You are quite good at reviewing scam products and exposing them as what they are, but crucially you can explain why in layman's terms. This is what I need for MatrixView, not just a debunking but one that most people would understand.
If you could do an article on MatrixView that would be totally awesome.
I don't yet know whether there's any merit to ABO. There've been reports that their technology is just a bundle of ripped off GPL stuff, and other comments on the unimpressiveness of their breakthrough technique as described in their patents - the denizens of comp.compression are, as you'd expect, not terribly impressed.
There's nothing I'd describe as rock solid either way, though, largely because MatrixView's tech is pretty much secret.
Given that this is the same path that umpteen previous compression "innovations" that've turned out to be scams have followed, though, you'll forgive me if I'm not running out to convert my car to be powered by this particular perpetual motion machine.
One of the ideas at the core of information theory is the basic, and when you think about it quite straightforward, concept that there's a minimum amount of space into which any given piece of data can be encoded, and you can tell how much space that is.
Some forms of data are quite "airy". It's easy to losslessly compress text, for instance, because text is a data format that's optimised for human reading, not minimal storage-space consumption. The closer you get to the minimal number of bits required to encode a given chunk of data, the more the encoded data, viewed directly, is going to resemble random noise.
When new and allegedly amazing compression formats are lossy, there's a bigger plausibility margin for extraordinary claims. We've already got a pretty good understanding of how to remove data from sound and images in ways that're minimally perceptible, but there's room for improvement.
When the new compression method claims to be lossless, though, it slaps straight into a simple information-theory barrier. You can calculate exactly how many bits of information there are in a picture (for instance), and it is literally, utterly, impossible to encode that picture as a smaller file without throwing data away. Anything that appears to get under the limit without discarding data is a cheat.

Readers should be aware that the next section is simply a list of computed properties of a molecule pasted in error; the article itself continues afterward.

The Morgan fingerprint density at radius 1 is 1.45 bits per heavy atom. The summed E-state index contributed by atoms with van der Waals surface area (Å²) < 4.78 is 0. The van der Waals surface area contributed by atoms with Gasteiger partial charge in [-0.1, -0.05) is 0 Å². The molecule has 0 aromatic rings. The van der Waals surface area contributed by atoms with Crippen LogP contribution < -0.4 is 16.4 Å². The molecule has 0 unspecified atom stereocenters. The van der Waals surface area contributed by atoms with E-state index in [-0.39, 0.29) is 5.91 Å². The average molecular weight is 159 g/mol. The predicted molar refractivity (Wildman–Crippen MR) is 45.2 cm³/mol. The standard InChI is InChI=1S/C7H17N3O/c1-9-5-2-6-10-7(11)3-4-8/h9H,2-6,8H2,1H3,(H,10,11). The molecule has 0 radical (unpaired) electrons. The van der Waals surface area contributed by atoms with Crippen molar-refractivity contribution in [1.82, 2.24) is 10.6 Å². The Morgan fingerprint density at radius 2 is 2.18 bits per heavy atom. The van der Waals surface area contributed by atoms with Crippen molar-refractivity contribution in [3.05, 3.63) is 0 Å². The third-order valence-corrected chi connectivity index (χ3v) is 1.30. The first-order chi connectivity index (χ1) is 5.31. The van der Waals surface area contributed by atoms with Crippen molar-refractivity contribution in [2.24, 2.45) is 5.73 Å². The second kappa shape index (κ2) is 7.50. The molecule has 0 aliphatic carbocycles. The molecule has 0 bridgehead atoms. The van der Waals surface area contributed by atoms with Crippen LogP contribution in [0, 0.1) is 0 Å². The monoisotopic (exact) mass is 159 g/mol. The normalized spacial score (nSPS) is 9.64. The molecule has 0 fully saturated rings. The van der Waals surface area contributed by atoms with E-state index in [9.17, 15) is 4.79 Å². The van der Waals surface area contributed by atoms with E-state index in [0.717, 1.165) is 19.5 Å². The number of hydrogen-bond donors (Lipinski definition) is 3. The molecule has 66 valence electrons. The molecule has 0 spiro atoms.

It is, of course, trivial to demonstrate the validity of a real lossless 30:1 picture compression scheme. Hand someone a floppy disk with an image file on it that can't be saved smaller than 30Mb in (say) TIFF format, and another floppy with the decompressor on it, and a CD with a TIFF version of the file. If the two floppies between them can generate a pixel-identical version of the TIFF, you're all done and deserve your trillion dollars.
So, let's all wait for that, shall we?
MatrixView would indeed seem to have secured numerous contracts with governments, hospitals and such - and a buttload of people invested in Enron. ABO has indeed been looked over by Ernst & Young - The Tolly Group said the Adams Platform worked.
Maybe MatrixView have got a compressor for ultrasound images that works noticeably better than near-zero-loss JPEG, as E&Y say; that's not all that incredible a claim, though, as there are often big gains to be made when you know you're only going to need to deal with one particular subset of the great big world of possible images. JPEG is a lousy choice for compressing noisy monochrome images, which is exactly what ultrasounds are; no big surprise there.
You're never going to see a real review of MatrixView technology from me, because they're never going to send me anything to check out.
I would like to buy 20 scanners but can’t figure out how to. Your web site is cool but for those over 30, it doesn't work.
I pointed out to Fred that, one, I'm over 30, and, two, I don't sell things, which is presumably the source of his problem.
Usually, people who ask me this kind of question aren't native English speakers, or are just scam artists bombarding a spam list with orders for hundreds of CPUs. Fred's an American business executive, though.
Anybody want to guess what business Fred's in?
Take a bow if you said "marketing".
Love your site, which I came to when trying to find out whether or not magnetic wine collars were an elaborate hoax or not.
Have you heard of the Clef du Vin?
I have one and have an opinion too (J) but would be interested in yours, if you have tried it.